"Don't bring me problems; bring me solutions." Sound familiar? Sounds like a management cop out to Johanna Rothman. A primary purpose of managers is to help their teams perform to the best of their abilities, and that includes stepping up and making tough decisions to help solve problems.
Peter, a CTO in a small company, shook his head. I have no idea what I am going to do. My CEO wants me to do everything. But I can’t. I don’t have the staff. We don’t know how to scale the PerfApp. We don’t know how to test the NewApp, because we don’t have enough people, never mind enough testers. He’s going to tell me, “Don’t bring me a problem; bring me a solution.” That’s nonsense. I have problems because I don’t have the money for everything we need to do. I’m going to try one more time to talk to him.
Peter made an appointment with Bob for a one-on-one later that week. As he prepared for the conversation, Peter thought about how he could persuade Bob to see the Technology group as a value-add center not as a cost center. I have great people working hard. They are producing the engine that runs this organization. But Bob doesn’t see that. He thinks we’re in the transportation business, because that’s what the apps do. But, we’re in the technology business. Technology and innovation drive our apps. Our customers understand it. How can I make Bob see this? That’s going to be key to our conversation.
As with many organizations, Peter’s has undergone a dramatic shift in the past five to ten years. They have transitioned from a small IT shop where the software ran on mainframes to a client-server application. Now, the application runs everywhere: desktop, browser, mobile, and social media. The customers, truckers, and containers stay in contact 24/7.
The truckers and the customers are quite sophisticated about the apps, pushing the company for more features all the time. Peter’s team has transformed their application and the company. They’ve tripled sales, and tripled the number of people in Technology. They’ve been able to maintain an uptime of greater than 99 percent, which their customers appreciate.
But the cost is high. The Technology group is doing too much support. They have no slack to take start this other NewApp. Yes, the teams have been working in an agile way, but the backlog for PerfApp is so large, that there is no time to start NewApp for months.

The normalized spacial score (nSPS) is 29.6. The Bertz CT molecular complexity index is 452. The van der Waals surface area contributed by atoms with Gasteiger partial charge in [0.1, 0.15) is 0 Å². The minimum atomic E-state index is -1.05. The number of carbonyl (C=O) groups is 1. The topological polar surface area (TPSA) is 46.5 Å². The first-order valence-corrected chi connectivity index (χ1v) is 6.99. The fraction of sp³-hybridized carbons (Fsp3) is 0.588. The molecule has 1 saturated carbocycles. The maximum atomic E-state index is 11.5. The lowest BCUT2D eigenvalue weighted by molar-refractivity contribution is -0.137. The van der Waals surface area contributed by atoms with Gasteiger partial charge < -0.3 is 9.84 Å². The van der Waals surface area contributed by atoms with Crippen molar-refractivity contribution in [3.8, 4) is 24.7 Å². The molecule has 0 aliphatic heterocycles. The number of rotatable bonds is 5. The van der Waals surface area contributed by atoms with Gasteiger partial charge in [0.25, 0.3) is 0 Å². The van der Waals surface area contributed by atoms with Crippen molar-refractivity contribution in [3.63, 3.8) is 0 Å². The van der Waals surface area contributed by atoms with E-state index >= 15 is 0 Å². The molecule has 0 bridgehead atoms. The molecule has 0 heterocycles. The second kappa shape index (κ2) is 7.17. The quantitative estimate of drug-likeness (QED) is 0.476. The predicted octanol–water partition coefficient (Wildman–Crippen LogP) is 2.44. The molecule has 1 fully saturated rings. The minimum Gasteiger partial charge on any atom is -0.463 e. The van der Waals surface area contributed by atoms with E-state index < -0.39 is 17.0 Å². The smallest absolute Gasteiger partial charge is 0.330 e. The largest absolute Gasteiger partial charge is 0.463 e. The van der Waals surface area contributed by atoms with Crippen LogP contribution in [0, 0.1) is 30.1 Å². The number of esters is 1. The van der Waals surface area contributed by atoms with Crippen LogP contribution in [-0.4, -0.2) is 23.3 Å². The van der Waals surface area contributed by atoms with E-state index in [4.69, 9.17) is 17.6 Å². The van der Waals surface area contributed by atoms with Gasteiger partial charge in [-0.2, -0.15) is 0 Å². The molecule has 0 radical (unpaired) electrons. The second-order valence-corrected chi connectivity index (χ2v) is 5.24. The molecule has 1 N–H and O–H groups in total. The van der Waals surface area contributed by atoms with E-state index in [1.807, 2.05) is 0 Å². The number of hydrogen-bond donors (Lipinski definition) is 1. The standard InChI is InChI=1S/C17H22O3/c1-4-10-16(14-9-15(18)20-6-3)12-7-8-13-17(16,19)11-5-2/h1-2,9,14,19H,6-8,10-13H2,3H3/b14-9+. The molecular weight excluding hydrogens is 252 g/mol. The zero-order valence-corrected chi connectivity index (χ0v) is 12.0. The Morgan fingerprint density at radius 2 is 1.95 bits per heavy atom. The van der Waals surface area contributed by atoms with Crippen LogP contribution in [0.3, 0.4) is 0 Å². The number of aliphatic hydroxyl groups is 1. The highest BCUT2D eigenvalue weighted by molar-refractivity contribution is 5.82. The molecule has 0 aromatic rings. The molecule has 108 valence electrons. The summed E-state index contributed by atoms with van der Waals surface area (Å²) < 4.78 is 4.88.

Peter is attempting to do the work of at least three people. If he spends a reasonable time at work, he feels overwhelmed. If he spends a lot of overtime, his family yells at him.
He took the time to write down all the work that he is doing and what his organization looks like. He has twenty people all reporting directly to him. He has three team leads but no managers. He is supposed to write performance evaluations for everyone at the end of the year, but because he has so many people, he only has one-on-ones once a month.
The Technology teams have too much work. Peter has too much work. This is his conversation with Bob, the CEO.
“Bob, I’m glad we’re meeting now. Here’s my situation. Technology has too much work to do. I need to add five more positions to start NewApp now, so we can meet your proposed deadline of having a release by the end of the year. That would also allow us to transition much of our support work to Customer Support, instead of doing it for them. I would also have an agile project manager to offload some of my responsibility and get you those metrics that you and I both want.”
Peter gave Bob the personnel requisition forms to sign.